The opinion of the court was delivered by: LUONGO
Plaintiff, Leroy Thompson, a frequent pro se litigator in this Court, instituted this suit on October 7, 1976. He seeks replacement of United States Savings Bonds which he had purchased in the late 1940's while in the armed forces, and which he alleges were lost or stolen sometime prior to 1965. Thompson has named as defendants J. D. Dugan, of the Bureau of Public Debt; C. Gardner, Director, Division of Transactions and Rulings and the Disbursement and Control Division, Indianapolis, Indiana; the Department of the Treasury; and the United States. Thompson also seeks compensatory and punitive damages from these defendants for injury caused him by their refusal to replace the bonds. The United States Attorney, on behalf of all defendants, has filed a motion to dismiss on the grounds that (1) the complaint fails to state a claim upon which relief can be granted, and (2) the claims are barred by the applicable statute of limitations, 28 U.S.C. § 2401.
Accompanying defendants' motion were certified copies of correspondence between Thompson and the Department of the Treasury and between the Department of the Treasury and other agencies relating to the bonds purchased by Thompson. In response to the motion to dismiss, Thompson filed a "Motion in Opposition to Defendants Motion to Dismiss and Affidavit." In as much as both sides have submitted and rely on materials beyond the pleadings, I will treat the motion to dismiss as a motion for summary judgment under Fed. R. Civ. P. 56, as Fed. R. Civ. P. 12(b) provides. See 2A Moore's Federal Practice paras. 12.08-12.10. I conclude that the claims are time barred, and that defendants are entitled to summary judgment as a matter of law.
The facts relevant to the instant motion are largely undisputed. Resolving the disputed issues of material fact against the moving parties, as I am required to do under Rule 56, the facts may be stated as follows.
In 1946 while serving in the United States Army, Thompson signed an agreement to purchase a $25 savings bond each month, apparently through payroll deductions. The agreement continued through 1947, resulting in the purchase of at least sixteen $25 bonds. The bonds were to be issued in Thompson's name as sole owner, payable to him, or, on his death, to his mother, Nellie Thompson. Most, although not all, of the bonds were incorrectly issued in that they were issued payable to either Thompson or his mother. No later than 1965, Thompson discovered that the bonds were missing. On at least two occasions in 1964 or 1965 he reported that fact to the Veterans Administration. On November 8, 1973, Thompson wrote to the Department of the Treasury to report the bonds as missing, and to request that he be reimbursed for the bonds. Extended correspondence between Thompson and the Department of the Treasury over the next two and one half years revealed that all of the bonds purchased by Thompson except one had been redeemed. None of the bonds were redeemed by Thompson or with his permission.
The applicable statute of limitations, 28 U.S.C. § 2401(a), provides:
"Every civil action commenced against the United States shall be barred unless the complaint is filed within six years after the right of action first accrues."
Generally a statute of limitations gives rise to a defense which may be waived by the defendant. In the case of suits against the United States, however, because of its sovereign immunity and the fact that it may be sued only upon express congressional authorizations, limitations and conditions upon such authorizations to sue are strictly construed and exceptions are not implied. The limitations statute in suits against the United States is jurisdictional and the running of the statutory period extinguishes the claim. Crown Coat Front Co. v. United States, 275 F. Supp. 10, 15 (S.D.N.Y. 1967), aff'd, 395 F.2d 160 (2d Cir.), cert. denied, 393 U.S. 853, 21 L. Ed. 2d 122, 89 S. Ct. 123 (1968).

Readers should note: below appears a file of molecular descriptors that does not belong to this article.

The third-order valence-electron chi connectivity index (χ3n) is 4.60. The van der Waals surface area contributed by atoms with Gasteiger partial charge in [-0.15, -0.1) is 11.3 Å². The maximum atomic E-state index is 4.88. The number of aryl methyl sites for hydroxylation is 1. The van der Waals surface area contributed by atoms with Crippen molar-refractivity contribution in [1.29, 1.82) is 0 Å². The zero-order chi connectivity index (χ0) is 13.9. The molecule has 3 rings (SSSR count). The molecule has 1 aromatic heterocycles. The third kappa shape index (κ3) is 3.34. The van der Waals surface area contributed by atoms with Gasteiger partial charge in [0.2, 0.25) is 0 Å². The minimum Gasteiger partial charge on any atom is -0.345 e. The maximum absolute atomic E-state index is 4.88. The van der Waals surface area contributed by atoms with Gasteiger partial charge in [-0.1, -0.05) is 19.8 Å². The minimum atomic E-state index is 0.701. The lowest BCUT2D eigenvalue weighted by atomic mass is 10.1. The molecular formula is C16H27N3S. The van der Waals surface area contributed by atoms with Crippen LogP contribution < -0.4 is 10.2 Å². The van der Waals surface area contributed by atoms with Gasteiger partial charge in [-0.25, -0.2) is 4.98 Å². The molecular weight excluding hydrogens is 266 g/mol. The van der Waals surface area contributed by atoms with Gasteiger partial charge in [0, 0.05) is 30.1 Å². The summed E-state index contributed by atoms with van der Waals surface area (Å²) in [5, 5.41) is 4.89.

The general rule is that the limitations period begins to run when the acts or omissions giving rise to the cause of action are, or in the exercise of reasonable diligence should have been, discovered by the plaintiff. Hulver v. United States, 393 F. Supp. 749, 754 (W.D. Mo. 1975). In some cases, however, a stricter test has been stated, requiring that the limitations period be measured from the date the cause of action accrued, whether or not the plaintiff had knowledge of the facts giving rise thereto. See Crown Coat Front Co., supra at 16. Under the stricter test Thompson's cause of action accrued at the time the bonds were stolen, or at the very latest, at the time they were illegally redeemed. See Nehf v. United States, 302 F. Supp. 356 (N.D. Ill. 1969). According to Dugan's letter dated January 17, 1974, the Department of the Treasury's records reveal that the bonds were redeemed before January 1949. Thus Thompson's cause of action accrued some 27 years before the instant suit was filed.
Even applying the more liberal standard to these facts, Thompson's claim is clearly barred. By his own admission, he knew not later than 1965 that the bonds had been lost or stolen. Had he made inquiry at that time he would have discovered that the bonds had been redeemed and that, contrary to his instructions, they had been made payable to himself or his mother. Such information was provided to Thompson in defendant Dugan's January 17, 1974 letter, and it is reasonable to assume that it would have been provided to Thompson in 1965 had he inquired, as reasonable diligence mandated. Thus the limitations period began to run not later than 1965, eleven years before this suit was filed and well beyond the six year time bar.
Thompson's suit against the United States was not filed within the time period provided by the statute of limitations and his claim has, therefore, been extinguished. ...